Redemption has been had, and the big, bad, live victory monkey is no longer on the back of Daniel Weinman. On Monday night, the professional poker pro earned the largest live score of his career by taking down the 2015 World Series of Poker Circuit Cherokee Main Event to the tune of $280,260.
|1||Daniel Weinman||Atlanta, GA||$280,260|
|2||Edward LeBlanc||Atlanta, GA||$173,286|
|3||Kelly Andrews||Florence, SC||$128,775|
|4||Fikret Kovac||Atlanta, GA||$96,809|
|5||Jerry Monroe||Columbus, GA||$73,614|
|6||David Hines||Vinemont, AL||$56,631|
|7||Bruce Webb||Oak Ridge, TN||$44,071|
|8||Virgil Beddingfield||Alpharetta, GA||$34,694|
|9||Hamid Izadi||Roswell, GA||$27,634|
For a man who entered the event with over $900,000 in career live tournament earnings, it might come of a surprise that Weinman had only landed a six-figure prize one prior time. Interestingly enough, that time was in this very same event back in 2013 when he finished runner-up to John Bowman for $154,772. That event had 856 entries, but now, two years later, Weinman topped an even larger field of 1,010 entries.
Two years ago in Cherokee wasn't the only time Weinman has come close to a WSOP Circuit main event title, either. Also taking place that year, he finished fourth in the WSOP Circuit New Orleans Main Event for $77,438. In poker, close calls can often haunt a player over an extended period of time, but that's something Weinman no longer has to worry about. A sign of just how happy he was to score the win, Weinman posed for his winner photo with a bright smile and a big, fat cigar in his hand.
"It's pretty awesome," Weinman told WSOP officials after the win. "I was in the same spot two years ago the first time they held this event here. I had the chip lead for a long time at that final table and couldn't really close it out."
Weinman entered the third and final day of the tournament second in chips amongst the final 20 players. He busted Susan Faber in 18th place and Paul Mattioda in 14th place en route to the final table, but then things got a bit harder. In the first few hands of the final 10, Weinman lost a good bit of chips before he started to chip back up in Level 29. Then, he took out Hamid Izadi in ninth place and moved to 4 million with the blinds at 30,000/60,000/10,000. Also in that same level, Weinman busted Virgil Beddingfield in eighth and climbed to 5.4 million in chips.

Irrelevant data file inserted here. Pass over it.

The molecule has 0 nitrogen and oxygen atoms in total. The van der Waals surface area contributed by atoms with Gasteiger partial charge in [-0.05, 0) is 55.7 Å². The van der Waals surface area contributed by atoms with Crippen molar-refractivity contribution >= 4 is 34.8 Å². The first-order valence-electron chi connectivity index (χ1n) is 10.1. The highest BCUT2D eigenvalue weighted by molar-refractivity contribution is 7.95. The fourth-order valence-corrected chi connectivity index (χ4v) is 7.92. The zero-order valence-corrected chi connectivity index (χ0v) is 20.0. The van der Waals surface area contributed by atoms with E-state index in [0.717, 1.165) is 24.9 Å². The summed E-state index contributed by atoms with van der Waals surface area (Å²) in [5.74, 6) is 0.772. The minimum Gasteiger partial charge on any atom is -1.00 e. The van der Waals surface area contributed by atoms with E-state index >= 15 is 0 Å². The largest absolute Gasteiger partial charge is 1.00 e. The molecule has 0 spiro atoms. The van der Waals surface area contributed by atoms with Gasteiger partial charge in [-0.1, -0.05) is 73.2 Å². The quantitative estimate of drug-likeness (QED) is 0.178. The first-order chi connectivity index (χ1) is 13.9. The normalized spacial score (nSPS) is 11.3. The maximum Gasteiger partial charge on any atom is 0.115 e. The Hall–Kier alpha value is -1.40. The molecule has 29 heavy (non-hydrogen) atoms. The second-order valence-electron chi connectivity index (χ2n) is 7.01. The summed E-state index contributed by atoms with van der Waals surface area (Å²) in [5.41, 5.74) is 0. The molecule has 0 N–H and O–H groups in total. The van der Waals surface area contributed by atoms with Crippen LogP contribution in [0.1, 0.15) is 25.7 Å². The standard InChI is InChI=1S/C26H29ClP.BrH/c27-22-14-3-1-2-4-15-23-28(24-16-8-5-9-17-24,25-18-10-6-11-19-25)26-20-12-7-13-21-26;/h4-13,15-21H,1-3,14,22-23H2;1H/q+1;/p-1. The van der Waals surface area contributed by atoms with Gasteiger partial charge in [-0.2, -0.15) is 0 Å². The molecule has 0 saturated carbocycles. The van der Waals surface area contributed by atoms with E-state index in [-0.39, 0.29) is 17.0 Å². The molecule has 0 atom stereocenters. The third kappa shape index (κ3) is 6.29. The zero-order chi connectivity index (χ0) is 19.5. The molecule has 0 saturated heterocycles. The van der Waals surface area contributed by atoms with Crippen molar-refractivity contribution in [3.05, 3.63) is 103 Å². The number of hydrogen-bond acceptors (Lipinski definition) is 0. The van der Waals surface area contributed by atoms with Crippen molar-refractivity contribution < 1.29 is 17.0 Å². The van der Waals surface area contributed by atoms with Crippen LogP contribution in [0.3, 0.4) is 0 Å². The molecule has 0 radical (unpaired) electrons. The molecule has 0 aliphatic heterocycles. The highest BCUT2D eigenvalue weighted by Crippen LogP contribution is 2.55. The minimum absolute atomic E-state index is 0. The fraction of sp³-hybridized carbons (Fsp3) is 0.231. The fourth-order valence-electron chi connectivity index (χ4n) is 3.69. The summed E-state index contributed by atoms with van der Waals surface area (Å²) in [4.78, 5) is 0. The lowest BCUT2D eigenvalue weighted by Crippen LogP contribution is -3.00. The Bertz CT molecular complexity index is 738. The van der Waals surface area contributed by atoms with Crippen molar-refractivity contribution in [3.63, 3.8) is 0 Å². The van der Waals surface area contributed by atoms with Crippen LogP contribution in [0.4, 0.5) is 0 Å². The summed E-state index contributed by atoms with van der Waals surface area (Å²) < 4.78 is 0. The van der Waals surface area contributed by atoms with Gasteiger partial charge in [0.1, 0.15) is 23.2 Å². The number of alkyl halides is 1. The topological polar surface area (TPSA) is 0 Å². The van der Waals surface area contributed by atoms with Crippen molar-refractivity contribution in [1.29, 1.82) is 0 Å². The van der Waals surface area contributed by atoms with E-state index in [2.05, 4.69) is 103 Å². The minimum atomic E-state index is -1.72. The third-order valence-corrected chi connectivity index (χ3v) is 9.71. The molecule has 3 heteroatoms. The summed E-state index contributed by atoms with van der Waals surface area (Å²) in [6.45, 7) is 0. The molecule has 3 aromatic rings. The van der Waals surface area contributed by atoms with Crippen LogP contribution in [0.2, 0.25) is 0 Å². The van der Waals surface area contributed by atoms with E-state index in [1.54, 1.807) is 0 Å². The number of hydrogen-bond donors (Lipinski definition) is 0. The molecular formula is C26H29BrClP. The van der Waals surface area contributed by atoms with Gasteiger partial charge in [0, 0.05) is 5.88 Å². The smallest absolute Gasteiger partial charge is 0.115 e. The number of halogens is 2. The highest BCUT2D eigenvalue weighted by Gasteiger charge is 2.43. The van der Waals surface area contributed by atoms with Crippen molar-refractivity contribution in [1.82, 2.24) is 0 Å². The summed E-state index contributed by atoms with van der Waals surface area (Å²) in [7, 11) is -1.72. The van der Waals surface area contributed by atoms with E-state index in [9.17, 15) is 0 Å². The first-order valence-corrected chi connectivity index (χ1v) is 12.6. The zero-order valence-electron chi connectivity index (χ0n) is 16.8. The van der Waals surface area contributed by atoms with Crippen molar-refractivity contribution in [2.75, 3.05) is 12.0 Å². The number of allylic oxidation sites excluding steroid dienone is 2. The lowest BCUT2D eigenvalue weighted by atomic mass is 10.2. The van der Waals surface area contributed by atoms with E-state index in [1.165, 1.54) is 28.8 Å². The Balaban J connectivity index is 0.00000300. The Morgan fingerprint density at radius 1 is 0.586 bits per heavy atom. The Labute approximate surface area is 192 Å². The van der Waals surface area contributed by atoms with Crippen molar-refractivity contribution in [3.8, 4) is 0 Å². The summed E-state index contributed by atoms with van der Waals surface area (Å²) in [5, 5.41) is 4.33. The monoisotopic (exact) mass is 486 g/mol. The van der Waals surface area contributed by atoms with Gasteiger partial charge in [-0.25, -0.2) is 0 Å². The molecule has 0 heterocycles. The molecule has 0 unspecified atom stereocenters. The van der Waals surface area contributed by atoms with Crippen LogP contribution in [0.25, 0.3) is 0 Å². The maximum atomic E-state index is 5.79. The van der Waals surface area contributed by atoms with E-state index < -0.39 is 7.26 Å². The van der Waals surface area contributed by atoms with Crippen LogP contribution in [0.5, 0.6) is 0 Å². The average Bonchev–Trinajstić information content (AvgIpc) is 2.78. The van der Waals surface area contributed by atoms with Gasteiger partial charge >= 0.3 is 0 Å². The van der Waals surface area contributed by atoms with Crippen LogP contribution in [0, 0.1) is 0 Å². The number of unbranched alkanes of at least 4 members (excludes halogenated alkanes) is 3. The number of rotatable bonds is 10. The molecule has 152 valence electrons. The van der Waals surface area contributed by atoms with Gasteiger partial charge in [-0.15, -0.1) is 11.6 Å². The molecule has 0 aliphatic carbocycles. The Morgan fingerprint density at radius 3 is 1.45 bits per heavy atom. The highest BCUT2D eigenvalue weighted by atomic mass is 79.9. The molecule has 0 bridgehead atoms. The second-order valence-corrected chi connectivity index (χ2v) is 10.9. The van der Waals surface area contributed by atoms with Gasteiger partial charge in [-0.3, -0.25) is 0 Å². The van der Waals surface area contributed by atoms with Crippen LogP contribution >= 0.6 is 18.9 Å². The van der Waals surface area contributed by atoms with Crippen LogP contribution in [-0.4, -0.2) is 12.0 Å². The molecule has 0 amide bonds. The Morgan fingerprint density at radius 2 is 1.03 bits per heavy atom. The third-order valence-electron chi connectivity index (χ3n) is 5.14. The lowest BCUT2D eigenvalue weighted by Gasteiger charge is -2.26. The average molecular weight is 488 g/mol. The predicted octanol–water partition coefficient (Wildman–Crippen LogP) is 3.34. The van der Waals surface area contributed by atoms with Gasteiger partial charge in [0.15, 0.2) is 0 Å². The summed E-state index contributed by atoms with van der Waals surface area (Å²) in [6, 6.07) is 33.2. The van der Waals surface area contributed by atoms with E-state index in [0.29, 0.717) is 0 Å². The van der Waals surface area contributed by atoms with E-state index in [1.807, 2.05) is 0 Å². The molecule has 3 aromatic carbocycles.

Bruce Webb fell in seventh place, David Hines was eliminated in sixth, Jerry Monroe hit the rail in fifth, and Fikret Kovac went out in fourth. That set up play for the final three between Weinman, Kelly Andrews, and Edward LeBlanc.
During three-handed play, Weinman found a double through Andrews in Level 35 with the blinds at 120,000/240,000/40,000. He then finished Andrews off shortly after when his pocket threes held up against the for his opponent.
Heads-up play started with Weinman and LeBlanc just about even in chips, but Weinman quickly hopped out to a nice lead when he took a chunk out of LeBlanc on the board. On the river, Weinman bet 2.3 million, and LeBlanc called. Weinman showed the , and LeBlanc mucked after flashing just a .
Not too long after Weinman pushed out in front, he sealed the deal with all of the money going in preflop.
LeBlanc moved all in from the button with the , but Weinman made the call with the dominating . The flop put LeBlanc in the lead, and the on the turn kept him there. Thinking that the ugly monkey on his back might be rearing its ugly head again, Weinman waited to see if he could nail one of his three outs on the river.
Lo and behold, the dealer slapped the on fifth street, vaulting Weinman back into the lead and giving him the victory. LeBlanc scored $173,286 for his runner-up finish, but the win, the $280,260 first-place prize, and all of the glory was shipped to Weinman.
Not only was the win the largest live score of Weinman's career, but it also moved him into the seven-figure club as he now boasts nearly $1.2 million in career live tournament earnings.
"I was actually really nervous" Weinman said to WSOP officials. "I haven't been deep in a big tournament in a long time, and I played 40 tournaments at the Series this summer. Something about the final day of the tournament — the pressure is real. I didn't sleep well, I couldn't eat this morning, and I still haven't eaten all day. This is fun. I forgot how fun it is making a final table."
It sure is fun to make a final table, but actually winning makes it that much sweeter.
*Image courtesy of WSOP.com.